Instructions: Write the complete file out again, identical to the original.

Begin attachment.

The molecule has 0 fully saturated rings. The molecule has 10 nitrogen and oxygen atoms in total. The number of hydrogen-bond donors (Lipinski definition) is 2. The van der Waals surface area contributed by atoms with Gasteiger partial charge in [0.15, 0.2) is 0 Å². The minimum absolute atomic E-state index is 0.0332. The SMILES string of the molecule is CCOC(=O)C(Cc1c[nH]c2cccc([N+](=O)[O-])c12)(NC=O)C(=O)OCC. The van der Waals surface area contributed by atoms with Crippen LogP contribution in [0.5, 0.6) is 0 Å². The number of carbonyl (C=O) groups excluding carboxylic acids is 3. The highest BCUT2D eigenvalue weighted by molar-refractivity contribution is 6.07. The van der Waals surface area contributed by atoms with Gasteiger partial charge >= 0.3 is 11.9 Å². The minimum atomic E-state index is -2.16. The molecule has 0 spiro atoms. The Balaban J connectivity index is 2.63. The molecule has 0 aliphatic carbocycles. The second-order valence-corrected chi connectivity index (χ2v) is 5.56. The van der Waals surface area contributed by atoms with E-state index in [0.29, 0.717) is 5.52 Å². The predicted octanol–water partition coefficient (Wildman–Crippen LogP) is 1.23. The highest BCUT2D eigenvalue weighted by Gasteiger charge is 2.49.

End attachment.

The molecule has 0 fully saturated rings. The molecule has 10 nitrogen and oxygen atoms in total. The number of hydrogen-bond donors (Lipinski definition) is 2. The van der Waals surface area contributed by atoms with Gasteiger partial charge in [0.15, 0.2) is 0 Å². The minimum absolute atomic E-state index is 0.0332. The SMILES string of the molecule is CCOC(=O)C(Cc1c[nH]c2cccc([N+](=O)[O-])c12)(NC=O)C(=O)OCC. The van der Waals surface area contributed by atoms with Crippen LogP contribution in [0.5, 0.6) is 0 Å². The number of carbonyl (C=O) groups excluding carboxylic acids is 3. The highest BCUT2D eigenvalue weighted by molar-refractivity contribution is 6.07. The van der Waals surface area contributed by atoms with Gasteiger partial charge >= 0.3 is 11.9 Å². The minimum atomic E-state index is -2.16. The molecule has 0 spiro atoms. The Balaban J connectivity index is 2.63. The molecule has 0 aliphatic carbocycles. The second-order valence-corrected chi connectivity index (χ2v) is 5.56. The van der Waals surface area contributed by atoms with E-state index in [0.29, 0.717) is 5.52 Å². The predicted octanol–water partition coefficient (Wildman–Crippen LogP) is 1.23. The highest BCUT2D eigenvalue weighted by Gasteiger charge is 2.49.